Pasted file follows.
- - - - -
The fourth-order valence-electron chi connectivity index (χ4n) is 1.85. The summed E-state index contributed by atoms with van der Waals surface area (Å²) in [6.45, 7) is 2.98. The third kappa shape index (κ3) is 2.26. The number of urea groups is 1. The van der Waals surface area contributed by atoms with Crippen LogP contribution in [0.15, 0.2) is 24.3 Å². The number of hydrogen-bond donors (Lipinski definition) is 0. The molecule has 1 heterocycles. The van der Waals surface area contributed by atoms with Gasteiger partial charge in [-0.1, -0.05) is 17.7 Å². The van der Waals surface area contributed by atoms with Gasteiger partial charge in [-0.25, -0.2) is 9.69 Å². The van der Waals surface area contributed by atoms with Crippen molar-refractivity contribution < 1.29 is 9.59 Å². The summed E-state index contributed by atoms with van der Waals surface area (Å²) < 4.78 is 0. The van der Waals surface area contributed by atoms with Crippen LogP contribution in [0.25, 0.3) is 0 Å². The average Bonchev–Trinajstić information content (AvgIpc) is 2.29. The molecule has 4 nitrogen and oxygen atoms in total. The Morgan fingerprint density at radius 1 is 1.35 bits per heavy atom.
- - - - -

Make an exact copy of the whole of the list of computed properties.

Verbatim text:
The fourth-order valence-electron chi connectivity index (χ4n) is 1.85. The summed E-state index contributed by atoms with van der Waals surface area (Å²) in [6.45, 7) is 2.98. The third kappa shape index (κ3) is 2.26. The number of urea groups is 1. The van der Waals surface area contributed by atoms with Crippen LogP contribution in [0.15, 0.2) is 24.3 Å². The number of hydrogen-bond donors (Lipinski definition) is 0. The molecule has 1 heterocycles. The van der Waals surface area contributed by atoms with Gasteiger partial charge in [-0.1, -0.05) is 17.7 Å². The van der Waals surface area contributed by atoms with Gasteiger partial charge in [-0.25, -0.2) is 9.69 Å². The van der Waals surface area contributed by atoms with Crippen molar-refractivity contribution < 1.29 is 9.59 Å². The summed E-state index contributed by atoms with van der Waals surface area (Å²) < 4.78 is 0. The van der Waals surface area contributed by atoms with Crippen LogP contribution in [0.25, 0.3) is 0 Å². The average Bonchev–Trinajstić information content (AvgIpc) is 2.29. The molecule has 4 nitrogen and oxygen atoms in total. The Morgan fingerprint density at radius 1 is 1.35 bits per heavy atom.